Bali beckons as Indonesia makes it cheaper for overseas investors to buy expensive houses by raising luxury tax threshold
Luxury tax of 20 per cent now applies on purchases of property worth 30 billion rupiah from 20 billion rupiah previously
Bali, Indonesia’s top tourist destination, is poised to attract overseas buyers after the government recently raised the threshold on luxury tax, according to analysts.
In June, the administration of President Joko Widodo announced that the limit for luxury tax of 20 per cent for houses and flats would be increased to 30 billion rupiah (US$1.4 million) from 20 billion rupiah, effectively excluding many transactions in the high-end property market.
Jakarta already allows foreigners to own landed property on a 30+20+30-year scheme. Foreigners are initially allowed to own the property for 30 years, with a subsequent extension of 20, followed by another 30 years.
Indonesian developers, however, are pushing for an upfront 80-year permit for foreign homebuyers. Previously only Indonesian citizens could own land titles.
“This is a big change,” said Georg Chmiel, executive chairman at Juwai.com, a Chinese website for buyers overseas property. “Foreigners have the right to possess property for up to 80 years and are much less likely to pay 20 per cent sales tax when selling. We expect demand to increase.”
The relaxed rules reflect Widodo’s goal, who was re-elected for a second term in May, to attract more foreign investment into the country to fulfil his election promise to boost Indonesia’s economic growth to 7 per cent annually from about 5 per cent currently.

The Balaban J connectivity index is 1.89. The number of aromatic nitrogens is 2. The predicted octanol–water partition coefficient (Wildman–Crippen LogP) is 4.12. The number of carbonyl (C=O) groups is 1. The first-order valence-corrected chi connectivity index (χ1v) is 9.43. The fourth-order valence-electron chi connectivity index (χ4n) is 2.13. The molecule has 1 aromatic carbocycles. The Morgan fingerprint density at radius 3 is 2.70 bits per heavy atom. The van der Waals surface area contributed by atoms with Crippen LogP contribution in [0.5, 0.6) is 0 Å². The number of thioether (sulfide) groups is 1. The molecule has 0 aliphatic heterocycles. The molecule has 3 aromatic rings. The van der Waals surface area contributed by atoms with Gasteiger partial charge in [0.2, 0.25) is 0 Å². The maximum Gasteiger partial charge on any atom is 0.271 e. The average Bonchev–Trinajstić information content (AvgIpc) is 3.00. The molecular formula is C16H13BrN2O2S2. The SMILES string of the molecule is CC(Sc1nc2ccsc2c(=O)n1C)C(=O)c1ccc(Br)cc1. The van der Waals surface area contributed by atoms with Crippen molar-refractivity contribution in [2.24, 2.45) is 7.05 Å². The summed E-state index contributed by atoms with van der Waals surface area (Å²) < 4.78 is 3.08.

“Policies from the Indonesian government are becoming more investor friendly, forward looking and market driven. The government is now opening up to foreign investors and providing a level-playing field to all stakeholders. That gives a signal for global investors who are looking at the region from a strategic perspective,” said Shan Saeed, chief economist at property and investment company IQI Global.
Property consultancy Savills reckons that the government’s initiative to support the high-end segment will benefit the property market in Bali.
Under Indonesian rules, only foreigners who have a special permit to work or stay in Indonesia are allowed to buy property in the country, but those who use a nominee or register a company in the country can also buy real estate, and Bali is high on their list.
“We understand places like Bali, Batam and Lombok have a lot of foreign property owners,” said Anton Sitorus, director and head of research and consultancy at Savills Indonesia. [Bali is attractive because of its] low price, natural beauty and quality of developments that are comparable to other popular places like Phuket and Koh Samui [in Thailand].”
A villa in Bali is priced at around US$1,100 to US$2,300 per square metre, according to Global Property Guide, which tracks real estate markets worldwide.
Juwai’s Chmiel said that with Widodo’s re-election, Indonesia’s steady economic growth, and the government’s plan to invest in infrastructure, the Southeast Asian country’s appeal for second homebuyers has improved considerably.
“We believe the growth prospects are excellent,” said Chmiel.